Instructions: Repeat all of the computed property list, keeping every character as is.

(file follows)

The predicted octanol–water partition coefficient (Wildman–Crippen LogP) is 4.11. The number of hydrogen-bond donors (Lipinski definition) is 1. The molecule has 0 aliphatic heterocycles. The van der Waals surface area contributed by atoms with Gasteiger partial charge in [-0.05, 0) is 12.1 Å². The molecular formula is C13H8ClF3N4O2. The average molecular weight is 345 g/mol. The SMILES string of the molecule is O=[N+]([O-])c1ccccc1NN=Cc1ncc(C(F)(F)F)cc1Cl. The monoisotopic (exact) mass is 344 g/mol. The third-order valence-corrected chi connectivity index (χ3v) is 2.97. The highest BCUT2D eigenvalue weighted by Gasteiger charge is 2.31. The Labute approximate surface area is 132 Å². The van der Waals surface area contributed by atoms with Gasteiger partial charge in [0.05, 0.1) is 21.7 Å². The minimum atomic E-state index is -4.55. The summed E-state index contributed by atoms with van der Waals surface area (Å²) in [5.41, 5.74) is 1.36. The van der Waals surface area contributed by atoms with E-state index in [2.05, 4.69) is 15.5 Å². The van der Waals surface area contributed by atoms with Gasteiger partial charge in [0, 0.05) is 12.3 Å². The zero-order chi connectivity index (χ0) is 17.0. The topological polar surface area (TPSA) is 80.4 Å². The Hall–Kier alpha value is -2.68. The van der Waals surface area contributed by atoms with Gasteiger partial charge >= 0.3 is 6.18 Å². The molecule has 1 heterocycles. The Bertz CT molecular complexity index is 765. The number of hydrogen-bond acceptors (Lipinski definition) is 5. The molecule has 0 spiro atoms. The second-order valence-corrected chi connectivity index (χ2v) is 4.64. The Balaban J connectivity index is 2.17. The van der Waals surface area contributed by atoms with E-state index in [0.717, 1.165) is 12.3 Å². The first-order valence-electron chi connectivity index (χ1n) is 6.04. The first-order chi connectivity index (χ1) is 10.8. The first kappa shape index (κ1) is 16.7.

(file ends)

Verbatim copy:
The predicted octanol–water partition coefficient (Wildman–Crippen LogP) is 4.11. The number of hydrogen-bond donors (Lipinski definition) is 1. The molecule has 0 aliphatic heterocycles. The van der Waals surface area contributed by atoms with Gasteiger partial charge in [-0.05, 0) is 12.1 Å². The molecular formula is C13H8ClF3N4O2. The average molecular weight is 345 g/mol. The SMILES string of the molecule is O=[N+]([O-])c1ccccc1NN=Cc1ncc(C(F)(F)F)cc1Cl. The monoisotopic (exact) mass is 344 g/mol. The third-order valence-corrected chi connectivity index (χ3v) is 2.97. The highest BCUT2D eigenvalue weighted by Gasteiger charge is 2.31. The Labute approximate surface area is 132 Å². The van der Waals surface area contributed by atoms with Gasteiger partial charge in [0.05, 0.1) is 21.7 Å². The minimum atomic E-state index is -4.55. The summed E-state index contributed by atoms with van der Waals surface area (Å²) in [5.41, 5.74) is 1.36. The van der Waals surface area contributed by atoms with E-state index in [2.05, 4.69) is 15.5 Å². The van der Waals surface area contributed by atoms with Gasteiger partial charge in [0, 0.05) is 12.3 Å². The zero-order chi connectivity index (χ0) is 17.0. The topological polar surface area (TPSA) is 80.4 Å². The Hall–Kier alpha value is -2.68. The van der Waals surface area contributed by atoms with Gasteiger partial charge >= 0.3 is 6.18 Å². The molecule has 1 heterocycles. The Bertz CT molecular complexity index is 765. The number of hydrogen-bond acceptors (Lipinski definition) is 5. The molecule has 0 spiro atoms. The second-order valence-corrected chi connectivity index (χ2v) is 4.64. The Balaban J connectivity index is 2.17. The van der Waals surface area contributed by atoms with E-state index in [0.717, 1.165) is 12.3 Å². The first-order valence-electron chi connectivity index (χ1n) is 6.04. The first-order chi connectivity index (χ1) is 10.8. The first kappa shape index (κ1) is 16.7.